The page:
Once the engine and tranny are out of _my_ truck, the plan is to do the suspension first (frame mods, lower it, clean up the frame (rustproof) bigger rear end) then body mods (shaved doors, frenched antenna), then paint, then engine and tranny last.

So I have thought it out and have a plan, The Camaro will also be up for sale after its painted. I'd do that myself, but I'm realistic, my garage is not suited to be a paint booth.

So... back on task...

1. What specialized tools would I need, assuming I can get a press?

2. When you say service manual, are you talking about the factory shop manual?

I know it seems like I've got way too much on my plate right now, and I do really, but I had a plan and it didn't call for my truck to break down The Camaro was running fine a few weeks ago, 'til it didn't start one morning and it was too cold for me to want to mess with trying to jump it.

Yesterday I had the truck put on storage, and the camaro put back on full coverage, so I'm really gonna keep at it!

Mathius
 
  #7  
Old 02-04-04, 11:58 PM
mike from nj
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i doubt highly any chiltons or haynes manuals will show the detail needed to rebuild a manual trans. you can find a good factory service (shop) manual on ebay if you wait long enough, and it will be cheaper than those two i mentioned.

that manual will list the rebuild, step by step, and show you each tool you would 'ideally' need. if i spent the time looking for each and every tool in the service manual, the job would take me days to do. most tools listed are extra, and not really needed. i'd say i use about 10% of what the service manual calls for.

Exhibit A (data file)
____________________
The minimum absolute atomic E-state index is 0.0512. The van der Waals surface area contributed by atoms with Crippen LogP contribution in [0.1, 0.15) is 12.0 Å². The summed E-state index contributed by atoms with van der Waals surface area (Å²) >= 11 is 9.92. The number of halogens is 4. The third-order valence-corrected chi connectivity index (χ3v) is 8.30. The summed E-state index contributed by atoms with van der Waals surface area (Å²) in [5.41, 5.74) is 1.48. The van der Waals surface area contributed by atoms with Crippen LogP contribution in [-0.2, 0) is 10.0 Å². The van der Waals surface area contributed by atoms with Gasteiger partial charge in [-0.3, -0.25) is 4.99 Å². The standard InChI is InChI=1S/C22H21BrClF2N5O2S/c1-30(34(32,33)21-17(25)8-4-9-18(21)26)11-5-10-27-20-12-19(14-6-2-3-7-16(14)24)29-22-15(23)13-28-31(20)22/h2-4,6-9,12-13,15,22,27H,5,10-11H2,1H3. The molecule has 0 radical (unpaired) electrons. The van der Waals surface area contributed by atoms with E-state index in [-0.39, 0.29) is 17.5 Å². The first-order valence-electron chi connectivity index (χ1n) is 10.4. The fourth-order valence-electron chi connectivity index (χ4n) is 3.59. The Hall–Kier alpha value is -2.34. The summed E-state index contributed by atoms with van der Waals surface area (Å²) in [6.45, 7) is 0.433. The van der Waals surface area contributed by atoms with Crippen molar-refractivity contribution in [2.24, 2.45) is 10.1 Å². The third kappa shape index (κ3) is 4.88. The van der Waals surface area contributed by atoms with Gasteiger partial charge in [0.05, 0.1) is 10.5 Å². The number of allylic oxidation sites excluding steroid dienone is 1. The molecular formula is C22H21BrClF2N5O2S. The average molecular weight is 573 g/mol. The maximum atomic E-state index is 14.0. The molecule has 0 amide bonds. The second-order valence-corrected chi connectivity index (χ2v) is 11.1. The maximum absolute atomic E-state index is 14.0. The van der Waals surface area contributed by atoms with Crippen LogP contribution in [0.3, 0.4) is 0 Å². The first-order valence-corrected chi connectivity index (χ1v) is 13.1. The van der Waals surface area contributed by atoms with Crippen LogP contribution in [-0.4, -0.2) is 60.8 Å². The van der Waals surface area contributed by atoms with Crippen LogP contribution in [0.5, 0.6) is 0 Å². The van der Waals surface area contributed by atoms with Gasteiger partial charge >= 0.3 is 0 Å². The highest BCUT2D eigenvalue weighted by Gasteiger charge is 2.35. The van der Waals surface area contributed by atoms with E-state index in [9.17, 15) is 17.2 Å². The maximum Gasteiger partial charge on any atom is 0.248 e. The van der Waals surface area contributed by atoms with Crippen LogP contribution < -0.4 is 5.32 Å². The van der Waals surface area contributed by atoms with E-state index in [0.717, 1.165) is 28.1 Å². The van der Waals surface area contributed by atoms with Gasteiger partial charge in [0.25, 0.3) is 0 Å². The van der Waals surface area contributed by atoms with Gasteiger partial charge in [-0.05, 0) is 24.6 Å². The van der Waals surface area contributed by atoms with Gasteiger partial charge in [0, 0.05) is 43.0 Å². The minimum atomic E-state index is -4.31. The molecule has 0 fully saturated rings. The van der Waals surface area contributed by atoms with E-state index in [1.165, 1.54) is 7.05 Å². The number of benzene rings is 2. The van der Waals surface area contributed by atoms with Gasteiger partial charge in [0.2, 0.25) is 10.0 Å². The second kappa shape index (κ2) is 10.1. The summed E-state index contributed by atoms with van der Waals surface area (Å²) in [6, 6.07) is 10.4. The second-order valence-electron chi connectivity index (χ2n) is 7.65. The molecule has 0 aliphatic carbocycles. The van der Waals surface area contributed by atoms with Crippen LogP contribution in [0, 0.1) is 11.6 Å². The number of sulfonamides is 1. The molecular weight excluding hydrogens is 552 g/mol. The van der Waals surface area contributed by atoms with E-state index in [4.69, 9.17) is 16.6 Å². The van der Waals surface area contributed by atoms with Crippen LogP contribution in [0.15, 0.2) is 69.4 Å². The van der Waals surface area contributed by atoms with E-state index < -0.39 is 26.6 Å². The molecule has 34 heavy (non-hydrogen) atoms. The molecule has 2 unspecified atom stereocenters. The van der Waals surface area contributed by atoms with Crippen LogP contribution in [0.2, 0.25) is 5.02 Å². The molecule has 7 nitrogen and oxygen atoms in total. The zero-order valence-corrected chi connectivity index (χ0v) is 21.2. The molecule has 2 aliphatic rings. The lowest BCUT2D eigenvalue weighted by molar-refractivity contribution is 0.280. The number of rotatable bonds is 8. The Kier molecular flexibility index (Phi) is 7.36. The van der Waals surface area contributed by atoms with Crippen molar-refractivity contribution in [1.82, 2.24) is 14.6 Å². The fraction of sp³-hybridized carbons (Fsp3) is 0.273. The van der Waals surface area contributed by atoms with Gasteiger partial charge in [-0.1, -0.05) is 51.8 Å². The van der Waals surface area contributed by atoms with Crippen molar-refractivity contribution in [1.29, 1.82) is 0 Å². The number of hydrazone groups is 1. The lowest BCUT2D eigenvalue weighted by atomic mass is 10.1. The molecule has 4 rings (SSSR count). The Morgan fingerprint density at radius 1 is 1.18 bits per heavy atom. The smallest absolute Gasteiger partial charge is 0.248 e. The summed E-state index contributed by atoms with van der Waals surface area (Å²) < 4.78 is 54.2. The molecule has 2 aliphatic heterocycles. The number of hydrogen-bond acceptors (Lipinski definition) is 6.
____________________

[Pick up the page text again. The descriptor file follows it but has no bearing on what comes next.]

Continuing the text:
you would only know what you need and don't need when you're actually there, with it on the bench and coming apart. i can do an entire T-5, usually with a 3-jaw puller and a pipe to hammer it back together. it's crude, but it works. maybe for an input shaft bearing would i need a press.

each trans is different, i couldn't give the specific details of your particular trans, since i've never done one.

let us know how it turns out, it sounds like you're on the right track.
 
  #8  
Old 02-05-04, 11:30 PM
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Generally speaking, if I'm going to sell this transmission, is it usually better just to sell it outright, or is a rebuild kit cheap enough that it will make up for the price of itself when I sell a rebuilt tranny?

Trying to decide if I should bother rebuilding this one, or just sell it and use the money to get a headstart on the price of a t-5.

Mathius
 
  #9  
Old 02-07-04, 09:22 PM
mike from nj
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i don't know of any rebuild kits, i'm sure someone somewhere gathers a few brass blocker rings and puts it in a box and sells it as a 'rebuild kit'. anytime i'm inside a manual trans, it's usually getting parts replaced that are worn or broken, plus new seals. these parts are NOT cheap either, nor is the labor. it's not uncommon to make up an estimate for the parts needed, and exceed the price of a new unit. (this is especially true of a diesel trans, and the NV family of trannies). i couldn't say either way to fix it or just sell it broken, and you don't even know for sure it's broken, do you? that's why my initial response was to just put a clutch in it and drive it.

i also wouldn't sink too much money or time into a T5 trans, they are a weak trans by design, and are at their limits of power behind a stock 5.0L mustang. if you do any mods to the engine, the trans will be broken in short order, especially third gear. my brother (and many friends) have been through many of them. he is now with a C-4 automatic and is more reliable AND faster.
 
  #10  
Old 02-13-04, 10:09 AM
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Any other suggestions for a manual that'll keep up with a 302 or 347?

I've seen Tranny rebuild kits at summit and jegs.

Here's one:

http://store.summitracing.com/partde...=HUP%2DHP3288K

Mathius
 
  #11  
Old 02-14-04, 11:21 PM
mike from nj
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that's a kit for rebuilding an automatic trans, and a chevy one too.


i know there are a bunch of ford-only forums out there, the information from other people who've done what you want to do is much better than what i can offer.